Treaty Federalism as a Model of Policy Making: Comparing Canada and the European Union

Article excerpt

For the Canadian social policy expert, a comparison of Canada and the European Union (EU) might seem far-fetched. Canada is a constitutional federal state with a strong central government. Federal program spending amounts to some 14 per cent of Gross Domestic Product (GDP) annually and includes billions of dollars in transfers to the provinces for such core social policy areas as health care, social assistance and postsecondary education. The EU still is a treaty-based union among mostly sovereign member states. Its common budget is limited to little more than one per cent of the EU GDP. Most of this limited program spending goes to policy areas that qualify as social only in a wider and indirect sense: agricultural subsidies and structural aid for the economic performance improvement of weaker regions. Although there are funds specifically targeted to youth and long-term unemployment and retraining, the EU lacks funding for programs such as general income support and unemployment benefits.

This article argues, however, that such a comparison does in fact provide valuable insight for governance and policy making, not only in Canada and the EU, but also in diverse and non-unitary political systems more generally. The key argument is that Canada and the EU are comparable cases of procedural federalism: policy making depends more on intergovernmental bargaining and agreement than on constitutional power allocations. This procedural way of policy making will become the rule rather than the exception in an increasingly complex and heterogeneous world. This contribution therefore offers a comparative federalism perspective on Canada and the EU, which may provide the institutional and procedural context for more specific comparative social policy analyses in other articles of this issue.

The first section begins with some methodological considerations on the comparability of Canada and the EU. The second section proposes a revised conceptual framework of comparative federalism as the most promising approach. The third section provides a preliminary analysis of what such a comparative federalism analysis of Canada and the EU might yield. A conclusion raises the question of whether the comparative analysis of the two systems allows for the conceptualization of a new model of non-unitary governance in complex and diverse societies, replacing the classical model of American federalism.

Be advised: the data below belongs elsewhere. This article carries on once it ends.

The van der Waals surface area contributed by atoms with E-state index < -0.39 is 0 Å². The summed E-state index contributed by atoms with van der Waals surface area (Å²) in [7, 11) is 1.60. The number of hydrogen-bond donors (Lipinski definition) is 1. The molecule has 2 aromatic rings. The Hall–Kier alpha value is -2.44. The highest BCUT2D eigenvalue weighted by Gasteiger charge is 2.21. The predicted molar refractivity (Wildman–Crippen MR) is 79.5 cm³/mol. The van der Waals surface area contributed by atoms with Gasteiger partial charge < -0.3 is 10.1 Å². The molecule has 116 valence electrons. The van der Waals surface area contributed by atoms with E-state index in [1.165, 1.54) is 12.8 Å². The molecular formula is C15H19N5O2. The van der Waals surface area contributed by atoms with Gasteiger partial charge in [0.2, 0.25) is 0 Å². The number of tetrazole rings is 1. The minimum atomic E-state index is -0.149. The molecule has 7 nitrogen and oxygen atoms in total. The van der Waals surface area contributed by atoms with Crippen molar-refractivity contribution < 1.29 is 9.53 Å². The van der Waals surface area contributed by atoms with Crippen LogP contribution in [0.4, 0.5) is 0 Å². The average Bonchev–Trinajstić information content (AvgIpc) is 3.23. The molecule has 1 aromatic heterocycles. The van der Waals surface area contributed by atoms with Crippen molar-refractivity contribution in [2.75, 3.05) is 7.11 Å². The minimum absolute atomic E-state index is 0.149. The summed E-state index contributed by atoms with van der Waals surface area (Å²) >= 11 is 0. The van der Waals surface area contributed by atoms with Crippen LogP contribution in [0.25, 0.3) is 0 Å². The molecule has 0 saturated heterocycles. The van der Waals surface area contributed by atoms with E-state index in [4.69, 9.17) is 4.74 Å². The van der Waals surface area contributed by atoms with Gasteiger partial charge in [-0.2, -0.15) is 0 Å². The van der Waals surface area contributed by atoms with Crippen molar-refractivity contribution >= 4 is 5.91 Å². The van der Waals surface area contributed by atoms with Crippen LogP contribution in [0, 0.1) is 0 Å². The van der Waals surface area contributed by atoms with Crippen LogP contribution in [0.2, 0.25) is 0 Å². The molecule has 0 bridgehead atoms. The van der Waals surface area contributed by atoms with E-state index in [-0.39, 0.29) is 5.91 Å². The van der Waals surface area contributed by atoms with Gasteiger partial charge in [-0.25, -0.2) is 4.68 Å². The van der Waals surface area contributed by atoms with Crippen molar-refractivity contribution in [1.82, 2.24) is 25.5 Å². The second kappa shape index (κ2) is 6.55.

Methodological considerations

While the idea is not new (e.g., Simeon 2006), systematic comparisons of Canada and the European Union have, for the most part, remained on the sidelines of scholarly interest for several reasons. One has been the compartmentalization of political science into specialized subfields, such as comparative politics and international relations. Canada is typically put side by side with other federal nation-states in the subfield of comparative politics even though one of its untypical key characteristics has long since been identified as quasi-diplomatic intergovernmental bargaining (Simeon 2006). The EU, by contrast, often appears as altogether sui generis and therefore "incomparable" (Wolinetz 2011) because its negotiated treaty framework would put it into the subfield of international or transnational relations, whereas its direct regulatory authority over member states and even citizens indicates that it also possesses nation-state qualities. Across this national-transnational divide, the comparability of Canada and the EU has been recognized only on occasion (e.g., Fossum 2006).

Another methodological constraint has to do with the paradigm-based turn in political science famously described by Thomas Kuhn as "normal science." It is "directed to the articulation of those phenomena and theories that the paradigm already supplies." It "does not aim at novelties of fact or theory and, when successful, finds none" (Kuhn 1970: 24, 52).

The dominant paradigm or model for comparative research on non-unitary political systems has been American federalism, which fits neither the Canadian nor the European case. …